The Demon Tower


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Prologue: One Fateful Night

The moon hung heavily over the sleepy town of Nazris, frogs and crickets raising a raucous over their midnight deity. Fireflies danced about as most of the inhabitants paid no heed to them; all except four individuals were asleep that night. There was a light fog that was made visible by moonlight only. These four souls kept to themselves, separated by what seemed like whole worlds, when in fact they were in neighboring houses. All four of them looked up at the moon and thought sadly of their time on Exasta, wishing for the happier moments to have returned over the darkened shadows that hung deep in their hearts.

    A young woman sat on the sill of her window, looking out over the village at the lights of Tiel Londo, the grand port city that seemed much closer than it actually was. Despite the journey not being too difficult, the fact remained that she would surely never see the busy streets, the crowded restaurants and bars, nor the lamp lights that mocked the stars when night fell. No, for her, life would always revolve around Nazris, and it sickened her to no end, seeing the same setting day in and out for the several years she had been alive. She would curse her sickly physique, then she would curse those around her that showed her pity, then she would curse those that she had never met for living the life she wish she had.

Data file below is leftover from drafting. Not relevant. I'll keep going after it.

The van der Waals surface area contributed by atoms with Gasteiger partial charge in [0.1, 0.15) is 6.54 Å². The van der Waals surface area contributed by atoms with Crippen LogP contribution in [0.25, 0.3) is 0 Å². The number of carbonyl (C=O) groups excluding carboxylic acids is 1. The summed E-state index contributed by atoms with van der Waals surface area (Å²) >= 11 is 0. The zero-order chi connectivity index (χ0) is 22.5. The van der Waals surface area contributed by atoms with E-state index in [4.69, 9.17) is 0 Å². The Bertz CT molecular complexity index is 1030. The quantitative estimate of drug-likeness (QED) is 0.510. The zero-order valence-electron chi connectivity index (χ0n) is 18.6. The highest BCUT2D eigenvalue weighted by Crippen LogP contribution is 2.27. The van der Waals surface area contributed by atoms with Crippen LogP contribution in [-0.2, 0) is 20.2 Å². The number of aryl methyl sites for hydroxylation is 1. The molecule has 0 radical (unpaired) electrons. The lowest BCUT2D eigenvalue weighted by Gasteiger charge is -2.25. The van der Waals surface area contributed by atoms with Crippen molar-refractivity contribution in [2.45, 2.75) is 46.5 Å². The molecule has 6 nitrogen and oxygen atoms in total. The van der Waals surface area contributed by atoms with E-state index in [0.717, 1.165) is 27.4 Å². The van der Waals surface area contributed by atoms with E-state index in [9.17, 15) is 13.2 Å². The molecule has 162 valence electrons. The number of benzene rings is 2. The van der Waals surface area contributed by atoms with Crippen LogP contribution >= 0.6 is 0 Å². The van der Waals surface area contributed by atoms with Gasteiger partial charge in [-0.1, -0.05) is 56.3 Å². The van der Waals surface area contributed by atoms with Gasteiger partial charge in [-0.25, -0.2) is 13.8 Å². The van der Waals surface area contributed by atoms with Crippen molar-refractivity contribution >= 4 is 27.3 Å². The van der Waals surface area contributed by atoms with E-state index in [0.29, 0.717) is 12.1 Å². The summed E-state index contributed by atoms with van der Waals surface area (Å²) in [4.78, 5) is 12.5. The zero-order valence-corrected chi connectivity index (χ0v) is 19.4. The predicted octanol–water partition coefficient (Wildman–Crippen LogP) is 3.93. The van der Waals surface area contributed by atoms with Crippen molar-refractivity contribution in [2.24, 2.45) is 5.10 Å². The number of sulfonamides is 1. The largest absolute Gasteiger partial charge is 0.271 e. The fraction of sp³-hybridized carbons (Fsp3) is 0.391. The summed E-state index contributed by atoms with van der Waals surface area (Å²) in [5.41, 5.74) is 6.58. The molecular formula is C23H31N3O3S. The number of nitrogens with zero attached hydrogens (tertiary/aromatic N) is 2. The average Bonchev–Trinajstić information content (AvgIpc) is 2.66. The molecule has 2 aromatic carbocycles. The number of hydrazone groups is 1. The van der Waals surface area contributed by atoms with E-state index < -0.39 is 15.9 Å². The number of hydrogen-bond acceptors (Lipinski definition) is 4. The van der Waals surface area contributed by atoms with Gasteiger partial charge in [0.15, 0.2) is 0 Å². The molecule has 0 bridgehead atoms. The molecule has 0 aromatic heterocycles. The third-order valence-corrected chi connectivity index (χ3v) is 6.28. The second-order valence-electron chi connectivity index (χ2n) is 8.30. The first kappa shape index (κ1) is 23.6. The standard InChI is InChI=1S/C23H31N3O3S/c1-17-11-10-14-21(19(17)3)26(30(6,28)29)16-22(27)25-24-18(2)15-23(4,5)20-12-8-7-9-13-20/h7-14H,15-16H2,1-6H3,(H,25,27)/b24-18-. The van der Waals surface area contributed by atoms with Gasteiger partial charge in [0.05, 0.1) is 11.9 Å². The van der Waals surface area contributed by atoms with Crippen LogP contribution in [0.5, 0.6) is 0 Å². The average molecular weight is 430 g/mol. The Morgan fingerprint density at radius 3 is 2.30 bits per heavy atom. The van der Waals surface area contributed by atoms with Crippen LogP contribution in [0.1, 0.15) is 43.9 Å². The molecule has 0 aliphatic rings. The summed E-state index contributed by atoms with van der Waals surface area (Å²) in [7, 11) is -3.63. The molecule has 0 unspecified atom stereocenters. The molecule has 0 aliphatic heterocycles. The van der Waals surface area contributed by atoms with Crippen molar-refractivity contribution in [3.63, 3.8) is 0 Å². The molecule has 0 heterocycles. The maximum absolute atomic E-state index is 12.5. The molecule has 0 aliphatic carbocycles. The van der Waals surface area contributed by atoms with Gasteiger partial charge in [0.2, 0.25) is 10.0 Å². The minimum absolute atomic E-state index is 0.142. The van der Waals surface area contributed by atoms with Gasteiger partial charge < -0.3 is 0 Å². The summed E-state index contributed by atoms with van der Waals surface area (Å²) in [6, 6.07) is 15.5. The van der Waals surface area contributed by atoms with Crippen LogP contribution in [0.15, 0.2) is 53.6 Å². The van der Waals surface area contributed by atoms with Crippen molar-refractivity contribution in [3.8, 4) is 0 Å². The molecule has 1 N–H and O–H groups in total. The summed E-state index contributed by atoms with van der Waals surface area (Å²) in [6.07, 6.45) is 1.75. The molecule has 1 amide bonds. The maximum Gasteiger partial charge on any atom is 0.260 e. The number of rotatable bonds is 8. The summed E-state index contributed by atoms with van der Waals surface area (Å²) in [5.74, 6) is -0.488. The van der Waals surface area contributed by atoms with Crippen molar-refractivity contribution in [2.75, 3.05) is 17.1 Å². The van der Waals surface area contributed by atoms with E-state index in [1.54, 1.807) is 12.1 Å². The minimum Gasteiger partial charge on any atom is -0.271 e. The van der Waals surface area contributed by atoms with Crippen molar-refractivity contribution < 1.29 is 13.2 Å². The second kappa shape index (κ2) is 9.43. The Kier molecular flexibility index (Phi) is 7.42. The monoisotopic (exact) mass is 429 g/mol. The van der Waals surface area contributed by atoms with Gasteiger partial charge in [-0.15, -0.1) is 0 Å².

The elderly man that lived beside her looked out the window, not at the moon but at the fog and fireflies. His imagination played tricks with him and he saw not friendly insects but the eyes of his enemies, glaring at him from the safety of the fog. For more than half his life on this planet, he had spent it fighting those that were labelled an enemy by either himself or those superior to him. Now, in his old, tired age, everything was starting to blur, and he could feel his blood boil under his flesh. It riled him up, but he kept still, not wanting to show the enemy any sign of weakness. He knew, for Nazris’ sake, that the battle was only beginning.

    Across the street from those two poor, unfortunate souls lie the other two. A brother and a sister, twins, laid on their bed, their eyes watching the twinkling stars. The light pulsing through the night sky that made them twinkle was the only thing comforting these children this night. The house they dwelt in was silent after a terrible fit of yells, screams, and items being thrown about in the other rooms. The children were terrified of what had happened, but they were sure they were the cause of it from the several times their names were spoken of. The boy held onto his sister, and she him, comforting one another as they wished for something different.